Giulia Galli’s research answers big questions at a tiny scale.
There are few scientists who would describe condensed matter physics—a branch of physics that studies the behavior of solids—as “simple.” But to Giulia Galli, Liew Family Professor of Molecular Engineering, it’s less complex than what she now works on at the University of Chicago.
“Problems like water and energy are much more complicated than what I was trained for in condensed matter physics,” says Galli, a theorist who uses computational models to figure out the behavior of molecules and materials. “All of my work is driven by problems.”
The focus of Galli’s research is to predict molecular behavior and understand how to harness it to improve technology—particularly in the areas of purifying water, speeding up computation and sensing with quantum technology, and perfecting renewable energy technology.
“Essentially, we predict how atoms arrange themselves,” says Galli. “We do this by developing theoretical algorithms and powerful codes and simulations in order to understand the quantum mechanics at play in a given material.”
For example, her group can use theory to predict which of several materials will make a cheaper solar cell or to suggest a new configuration for a quantum bit made from electron spins. “Energy and water are incredibly important problems—even a small improvement from your science can have a huge impact,” she says.
Galli, who also heads the Midwest Integrated Center for Computational Materials, has earned international recognition for her work. She recently received the Feynman Theory Prize, an annual honor highlighting extraordinary work in harnessing quantum mechanics for the public interest. It was her fourth major award this year.
“It is not difficult to understand why Giulia has been recognized as a scientific leader by a diverse set of scientific organizations,” says Matthew Tirrell, the Robert A. Millikan Distinguished Service Professor and dean of the Pritzker School of Molecular Engineering. “She wields powerful and versatile computational tools that she has deployed to learn about many important scientific matters.”
Quantum mechanics describes the rules of atomic behavior at incredibly tiny scales—a world full of the unexpected, which Galli seeks to explain using computer codes. But the challenge of modeling the interactions between hundreds of thousands of atoms in a material is a Herculean task. Often she uses the University’s Research Computing Center, but for more complex simulations, her team turns to the extremely powerful supercomputers at the UChicago-affiliated Argonne National Laboratory, where Galli has a joint appointment.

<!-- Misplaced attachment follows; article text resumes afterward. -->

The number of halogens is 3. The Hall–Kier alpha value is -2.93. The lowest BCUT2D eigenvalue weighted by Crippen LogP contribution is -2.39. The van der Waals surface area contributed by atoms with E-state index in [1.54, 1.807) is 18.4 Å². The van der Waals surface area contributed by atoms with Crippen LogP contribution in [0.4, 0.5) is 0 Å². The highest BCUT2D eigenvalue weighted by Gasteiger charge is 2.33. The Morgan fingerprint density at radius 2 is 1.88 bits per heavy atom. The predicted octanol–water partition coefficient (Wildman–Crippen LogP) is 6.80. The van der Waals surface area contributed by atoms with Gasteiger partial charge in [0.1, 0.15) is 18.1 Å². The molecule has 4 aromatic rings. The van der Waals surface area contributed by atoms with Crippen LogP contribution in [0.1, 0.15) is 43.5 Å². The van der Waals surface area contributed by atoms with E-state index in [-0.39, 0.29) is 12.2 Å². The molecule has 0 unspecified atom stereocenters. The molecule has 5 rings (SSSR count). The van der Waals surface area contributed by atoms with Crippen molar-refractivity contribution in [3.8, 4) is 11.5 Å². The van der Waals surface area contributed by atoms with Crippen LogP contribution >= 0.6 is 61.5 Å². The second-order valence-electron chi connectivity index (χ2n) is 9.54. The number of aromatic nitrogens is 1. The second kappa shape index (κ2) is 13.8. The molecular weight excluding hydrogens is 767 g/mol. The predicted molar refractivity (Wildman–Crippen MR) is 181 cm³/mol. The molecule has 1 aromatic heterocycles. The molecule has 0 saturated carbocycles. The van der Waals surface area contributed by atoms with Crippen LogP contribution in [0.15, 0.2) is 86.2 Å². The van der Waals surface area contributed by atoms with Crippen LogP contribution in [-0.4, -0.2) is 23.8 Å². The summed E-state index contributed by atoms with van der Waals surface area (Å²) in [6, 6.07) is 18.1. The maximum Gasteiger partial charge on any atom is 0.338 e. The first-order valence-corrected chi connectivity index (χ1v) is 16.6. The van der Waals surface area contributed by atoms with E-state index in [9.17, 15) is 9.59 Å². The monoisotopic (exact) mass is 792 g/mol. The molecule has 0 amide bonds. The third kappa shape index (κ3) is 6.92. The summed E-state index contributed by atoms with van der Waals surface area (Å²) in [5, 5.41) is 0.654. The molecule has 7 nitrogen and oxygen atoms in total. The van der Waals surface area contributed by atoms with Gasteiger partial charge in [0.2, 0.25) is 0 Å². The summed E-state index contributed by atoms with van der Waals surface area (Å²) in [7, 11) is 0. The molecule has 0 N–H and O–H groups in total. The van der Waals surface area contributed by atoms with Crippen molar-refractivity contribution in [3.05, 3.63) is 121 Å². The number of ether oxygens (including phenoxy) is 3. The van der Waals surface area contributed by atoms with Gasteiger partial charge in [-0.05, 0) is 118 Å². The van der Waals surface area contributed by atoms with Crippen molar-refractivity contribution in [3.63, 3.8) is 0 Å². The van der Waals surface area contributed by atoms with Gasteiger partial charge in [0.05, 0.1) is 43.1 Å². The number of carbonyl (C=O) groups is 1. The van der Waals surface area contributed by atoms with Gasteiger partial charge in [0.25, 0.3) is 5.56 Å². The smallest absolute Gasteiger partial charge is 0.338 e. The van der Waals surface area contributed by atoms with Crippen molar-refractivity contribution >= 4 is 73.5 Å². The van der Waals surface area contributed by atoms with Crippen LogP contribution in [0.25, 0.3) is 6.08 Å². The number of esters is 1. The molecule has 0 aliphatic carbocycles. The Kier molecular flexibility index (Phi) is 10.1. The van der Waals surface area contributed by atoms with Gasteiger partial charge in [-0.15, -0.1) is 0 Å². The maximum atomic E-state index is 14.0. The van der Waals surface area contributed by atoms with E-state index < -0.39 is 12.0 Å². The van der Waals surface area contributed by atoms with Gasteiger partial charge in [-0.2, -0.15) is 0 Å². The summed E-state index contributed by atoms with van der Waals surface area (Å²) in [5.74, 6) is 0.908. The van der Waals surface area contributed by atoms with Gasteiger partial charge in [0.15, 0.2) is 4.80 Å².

The simulations may take months, depending on the problem; in fact, Galli’s group is constantly running simulations on as many machines as they can: “We probably have 15 projects running right now,” she says.
Since joining Pritzker Molecular Engineering from the University of California, Davis, in 2014, she’s been able to work much more closely with scientists on the experimental side, creating a loop where their experiments explore and validate her theoretical predictions, and her insights suggest new avenues for experimentation.
One frequent collaborator is David Awschalom, Liew Family Professor of Molecular Engineering and director of the Chicago Quantum Exchange. Last year the pair devised a new way of connecting quantum states of matter using sound waves. Galli’s team developed a computer model that helped Awschalom’s team better understand what they were observing in their experiments.
Recently she’s become interested in addressing a problem in science known as the data reproducibility crisis. All good experiments and calculations have to be able to produce consistent results, no matter who’s doing the experiment or carrying out the simulation—but as simulations grow more complex and the amount of data skyrockets, it becomes harder for other scientists to check their peers’ work.
Galli began providing links for interested parties to download the data and codes from her work, but that was only a local solution. To address the problem on a larger scale, she created an open-source tool called Qresp that provides a framework for researchers to share their data and workflows, so that others can see how the results were reached—and try to poke holes in them.
She sees this as essential for science and for scientists. “The job of a good scientist is to constantly doubt your answers,” Galli says. “The minute you get results, you have to think about how to validate them. How to find a different way to evaluate them. To push and challenge yourself. To do what you don’t yet know how to do.”